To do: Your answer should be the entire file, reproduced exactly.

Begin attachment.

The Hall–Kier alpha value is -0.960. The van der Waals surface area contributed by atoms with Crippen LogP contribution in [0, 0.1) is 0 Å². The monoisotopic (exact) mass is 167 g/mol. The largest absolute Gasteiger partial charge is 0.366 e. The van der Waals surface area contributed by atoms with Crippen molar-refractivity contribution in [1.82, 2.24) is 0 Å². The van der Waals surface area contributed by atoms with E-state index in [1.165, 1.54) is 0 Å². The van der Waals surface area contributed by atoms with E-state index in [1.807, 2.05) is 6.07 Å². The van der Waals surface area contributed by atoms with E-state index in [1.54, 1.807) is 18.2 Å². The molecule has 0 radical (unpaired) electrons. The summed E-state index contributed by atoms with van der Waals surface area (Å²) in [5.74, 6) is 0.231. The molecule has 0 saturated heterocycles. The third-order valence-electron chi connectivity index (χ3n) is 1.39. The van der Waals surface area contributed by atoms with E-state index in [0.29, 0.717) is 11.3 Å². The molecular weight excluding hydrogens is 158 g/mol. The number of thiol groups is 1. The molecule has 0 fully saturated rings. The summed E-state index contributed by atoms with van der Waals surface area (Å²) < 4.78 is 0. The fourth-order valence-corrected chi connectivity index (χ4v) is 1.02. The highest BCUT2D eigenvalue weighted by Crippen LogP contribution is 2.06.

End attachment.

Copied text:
The Hall–Kier alpha value is -0.960. The van der Waals surface area contributed by atoms with Crippen LogP contribution in [0, 0.1) is 0 Å². The monoisotopic (exact) mass is 167 g/mol. The largest absolute Gasteiger partial charge is 0.366 e. The van der Waals surface area contributed by atoms with Crippen molar-refractivity contribution in [1.82, 2.24) is 0 Å². The van der Waals surface area contributed by atoms with E-state index in [1.165, 1.54) is 0 Å². The van der Waals surface area contributed by atoms with E-state index in [1.807, 2.05) is 6.07 Å². The van der Waals surface area contributed by atoms with E-state index in [1.54, 1.807) is 18.2 Å². The molecule has 0 radical (unpaired) electrons. The summed E-state index contributed by atoms with van der Waals surface area (Å²) in [5.74, 6) is 0.231. The molecule has 0 saturated heterocycles. The third-order valence-electron chi connectivity index (χ3n) is 1.39. The van der Waals surface area contributed by atoms with E-state index in [0.29, 0.717) is 11.3 Å². The molecular weight excluding hydrogens is 158 g/mol. The number of thiol groups is 1. The molecule has 0 fully saturated rings. The summed E-state index contributed by atoms with van der Waals surface area (Å²) < 4.78 is 0. The fourth-order valence-corrected chi connectivity index (χ4v) is 1.02. The highest BCUT2D eigenvalue weighted by Crippen LogP contribution is 2.06.